I don’t think anyone likes to be angry.
I’d hazard a guess and say that most people are scared of anger, whether it’s being angry or facing someone else’s angry emotions and actions. They just don’t like it. One reason is that anger makes you feel vulnerable. At other times it evokes feelings of guilt and shame impacting your sense of self and self-esteem.
And sometimes anger can feel like a dangerous thing. That’s because sometimes how it’s expressed can be. Violence and aggression are destructive forces unless transformed into nonviolence through insight, responsibility and choice.
For many women, expressing anger is challenging. When women are seen to be relational, and caregiving anger somehow doesn’t fit. A woman showing her anger is often seen as cold, unattractive, hard or bitchy.
Anger doesn’t have to be violent, to feel pain.
At this time of COVID19, there is an undercurrent of anger and frustration that sits alongside the anxiety and uncertainty.
I have noticed an increased number of enquiries to my counselling practice. Usually, there is always a rise in people seeking relationship support after Christmas, when spending unusually long periods together brings tensions between couples to the surface. Calls to the couples counselling charity Relate go up by 59% over Christmas, and the average family has their first argument at 9.58 am on Christmas Day morning.
COVID19 is bringing its challenges.
I’m Not Angry But….
Anger is a human emotion which fits alongside sadness, happiness, disgust, surprise and fear.
But, perhaps because of its potentially destructive qualities, anger seems to be the emotion with which we humans struggle with most. I hear clients say: ‘I’m not angry, I’m irritated.’, ‘I’m not angry. I’m just annoyed.’ ‘I’m not angry with my husband, I’m just frustrated with him.‘ or ‘I am unhappy with him.‘
These are all just different ways to express varying degrees of anger.
Anger ranges from mild irritation to rage. Upset, nuisance, annoyance, feeling peeved, dissatisfied or frustrated are all on the anger inventory list. It would seem ‘I AM ANGRY!’ are the most challenging words to say.
To feel anger is to feel the experience of being human. The problem is not the emotion, but what you do with the anger.
Anger is a response to feeling hurt. It’s the human flight-fight response in action. Something feels like it’s threatening your sense of Self and happiness. It’s great that the brain is working and doing what it’s supposed to do. But:
Where there is anger, there is always pain underneath. Eckhart Tolle
Anger is an alarm bell. All of a sudden, something needs attention. For some people, the alarm is quick to go off. An alarm is supposed to detect the intruder who has smashed through the front door. Instead, the alarm goes off when the wind is rattling the window.
Low self-esteem or a poor sense of Self may mean that your anger is evoked at times when you are trying to maintain a sense of identity, control and independence. Unresolved Childhood Emotional Neglect, wounding, or trauma may be a cause of your present-day anger.
Anger is also one of the stages of grief. If you have suffered a loss which you haven’t grieved it may be that the unexpressed anger appears. If the loss happened sometime in the past, you wouldn’t make sense of it as the cause of your angry outburst.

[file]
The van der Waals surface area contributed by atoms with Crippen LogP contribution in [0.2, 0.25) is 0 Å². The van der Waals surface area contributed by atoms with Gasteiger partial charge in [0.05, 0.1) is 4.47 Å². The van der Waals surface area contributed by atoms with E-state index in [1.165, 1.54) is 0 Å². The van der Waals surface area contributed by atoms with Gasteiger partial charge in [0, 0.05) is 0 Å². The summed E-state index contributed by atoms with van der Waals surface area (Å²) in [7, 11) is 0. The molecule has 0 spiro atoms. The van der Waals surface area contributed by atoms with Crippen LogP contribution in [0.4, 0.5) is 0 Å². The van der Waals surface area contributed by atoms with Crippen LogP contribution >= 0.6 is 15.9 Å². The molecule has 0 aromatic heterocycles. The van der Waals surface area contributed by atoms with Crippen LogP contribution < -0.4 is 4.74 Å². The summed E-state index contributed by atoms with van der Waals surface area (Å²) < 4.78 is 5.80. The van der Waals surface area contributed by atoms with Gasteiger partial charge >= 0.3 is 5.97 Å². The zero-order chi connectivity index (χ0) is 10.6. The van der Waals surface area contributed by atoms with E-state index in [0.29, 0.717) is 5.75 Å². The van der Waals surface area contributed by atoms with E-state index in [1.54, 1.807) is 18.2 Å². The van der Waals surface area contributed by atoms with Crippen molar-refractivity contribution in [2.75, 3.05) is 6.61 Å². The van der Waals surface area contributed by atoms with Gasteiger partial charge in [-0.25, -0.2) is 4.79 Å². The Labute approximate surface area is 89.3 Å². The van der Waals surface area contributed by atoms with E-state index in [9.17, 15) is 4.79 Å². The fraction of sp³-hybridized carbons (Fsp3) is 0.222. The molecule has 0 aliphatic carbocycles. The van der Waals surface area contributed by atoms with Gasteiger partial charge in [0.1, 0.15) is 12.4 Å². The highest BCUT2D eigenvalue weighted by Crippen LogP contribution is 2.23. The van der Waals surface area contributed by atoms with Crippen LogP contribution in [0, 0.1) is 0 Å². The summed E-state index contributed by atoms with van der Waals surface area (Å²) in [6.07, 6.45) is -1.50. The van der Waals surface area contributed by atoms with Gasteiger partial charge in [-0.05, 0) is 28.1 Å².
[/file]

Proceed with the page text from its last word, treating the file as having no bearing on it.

Or your stress levels build up to a level which adds to what you are angry about at the moment. So it’s not just about your partner’s untidy habits, what else is going on that you haven’t spoken up about?
Listening To The Alarm
Part of integrating your anger is becoming attuned to the internal alarm so that you can say ‘Ouch, that hurt!’ and reset.
You can do this because anger is an emotion; it’s energy moving in the body. You feel it. Maybe it’s the knot in your stomach, the pounding heart, trembling, tearfulness, the feeling of heaviness or depression. This energy needs to be processed and moved through the body.
Sorry, I’m Late. It’s The Dog’s Fault!
Because if your anger isn’t integrated and expressed it leaks out anyway; here’s how:
- Illness or stress
- Persistent lateness
- Telling double-edged jokes at your partners’ expense
- Grudges; you keep bringing up old resentments
- Withdrawing, stonewalling and sulking
- Disordered and binge eating
- Co-dependency, people-pleasing
Anger can also contribute to health problems such as addiction, high blood pressure and depression.
Anger threatens and destroys relationships, even where there is no violence.
When you express your anger assertively, in a non-aggressive, but constructive manner – you are asserting what your needs are and how you want them met without hurting anyone else.
Over To You
Do you know the ways you hide your anger? Where did you learn that trying to stop your emotions was the safest thing to do? If you want to explore your relationship with anger, get in touch and book your first counselling appointment.
Or call me today on 07535 864836.
Leave a comment below; I’d love to hear from you.
P.S. PASS IT ON
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© Sandra Harewood
Soul Centred couples counsellor Sandra Harewood specialises in working with couples and single women with childhood wounding that impacts their adult relationships. Sandra provides a soulful space for her clients to explore and discover creative solutions to their difficulties and create great relationships.